Suppositories may be inserted into the body through the rectum, the vagina, or the urethra to deliver medications such as laxatives, antibiotics and fever-reducers. The use of suppositories, as with any medication, carries the potential for side effects. Some side effects of suppositories may be more severe than others. Side effects of suppositories are rarely serious and usually disappear when the body become accustomed to the ingredient of the suppository or after the suppositories are no longer needed.
Rectal Burning and Itching
Using rectal suppositories for the treatment of constipation, haemorrhoids and reduction of a fever may cause anorectal burning if suppositories are used for more three days. Reduce the severity of anorectal burning and rectal itching by ensuring that the anus is properly lubricated with a water-based lubricant such as K-Y gel before inserting the suppository into the rectum.
Vaginal Burning and itching
Treating vaginal conditions such as yeast infections with vaginal suppositories may cause vaginal burning, vaginal itching and vaginal dryness. Vaginal irritations caused by vaginal suppositories may be temporary as the body becomes adjusted to the active ingredient in the vaginal suppository. Use a water-soluble personal lubricant such as K-Y gel before inserting the suppository into the vagina.
Treating constipation with laxative suppositories containing glycerine or bisacodyl may cause stomach cramps as the suppository melts inside the rectum to loosen constipated and hardened fecal matter. Lie down on a bed or sofa to alleviate cramping and faintness during the use of a laxative suppository. Consult with your doctor should you notice more severe side effects of using laxative suppositories, such as skin rash, difficulty breathing, tightness in the chest and swelling of the mouth, face or lips.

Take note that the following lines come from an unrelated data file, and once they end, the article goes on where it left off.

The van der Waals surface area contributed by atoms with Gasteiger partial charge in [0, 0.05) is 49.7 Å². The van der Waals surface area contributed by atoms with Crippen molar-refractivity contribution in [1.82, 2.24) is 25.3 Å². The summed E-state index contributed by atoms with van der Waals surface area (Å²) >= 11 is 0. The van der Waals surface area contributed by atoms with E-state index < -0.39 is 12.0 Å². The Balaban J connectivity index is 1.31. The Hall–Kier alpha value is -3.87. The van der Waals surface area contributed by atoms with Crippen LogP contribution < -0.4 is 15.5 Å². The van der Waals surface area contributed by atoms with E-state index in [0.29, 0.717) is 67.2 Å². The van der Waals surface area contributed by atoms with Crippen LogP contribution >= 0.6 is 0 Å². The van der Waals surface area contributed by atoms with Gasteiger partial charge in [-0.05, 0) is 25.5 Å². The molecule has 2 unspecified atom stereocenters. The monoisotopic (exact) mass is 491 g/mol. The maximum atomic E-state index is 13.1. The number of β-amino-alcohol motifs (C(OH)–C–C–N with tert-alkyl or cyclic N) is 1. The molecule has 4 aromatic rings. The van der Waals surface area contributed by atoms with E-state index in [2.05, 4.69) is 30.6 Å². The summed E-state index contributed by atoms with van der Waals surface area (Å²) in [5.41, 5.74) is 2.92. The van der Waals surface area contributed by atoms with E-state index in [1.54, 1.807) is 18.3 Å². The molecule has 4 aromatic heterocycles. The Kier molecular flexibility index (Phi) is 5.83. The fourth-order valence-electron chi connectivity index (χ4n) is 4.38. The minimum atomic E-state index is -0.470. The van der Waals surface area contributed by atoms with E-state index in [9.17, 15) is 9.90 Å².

Using rectal suppositories, particularly those designed for the treatment of constipation, may cause excessive flatulence in terms of the frequency of flatulence and the intensity of the smell of flatulence. Avoid passing gas during the later stages of the melting of a rectal suppository as this may lead to an excessive and embarrassing accidental bowel movement.
Soiling of the clothes is common as a suppository begins to melt. As the suppository begins to melt, leakage of stool or other bodily fluids may soil the underwear. Use a panty-liner or wear an adult diaper instead of underwear to prevent ruining of underwear during the use of suppositories
Using laxative suppositories for more than one week may cause diarrhoea, which can lead to dehydration. Consult your doctor if you need to use a laxative suppository for more than one week. Ensure that you drink enough fluids during the use of laxative suppositories to avoid dehydration.
Be sure to insert the suppository high enough in the body, such as in the rectum or the vagina, so that it doesn't slip out. Squeeze the anal opening or the vaginal opening tightly closed for a one minute after insertion to ensure proper depth of insertion of the suppository.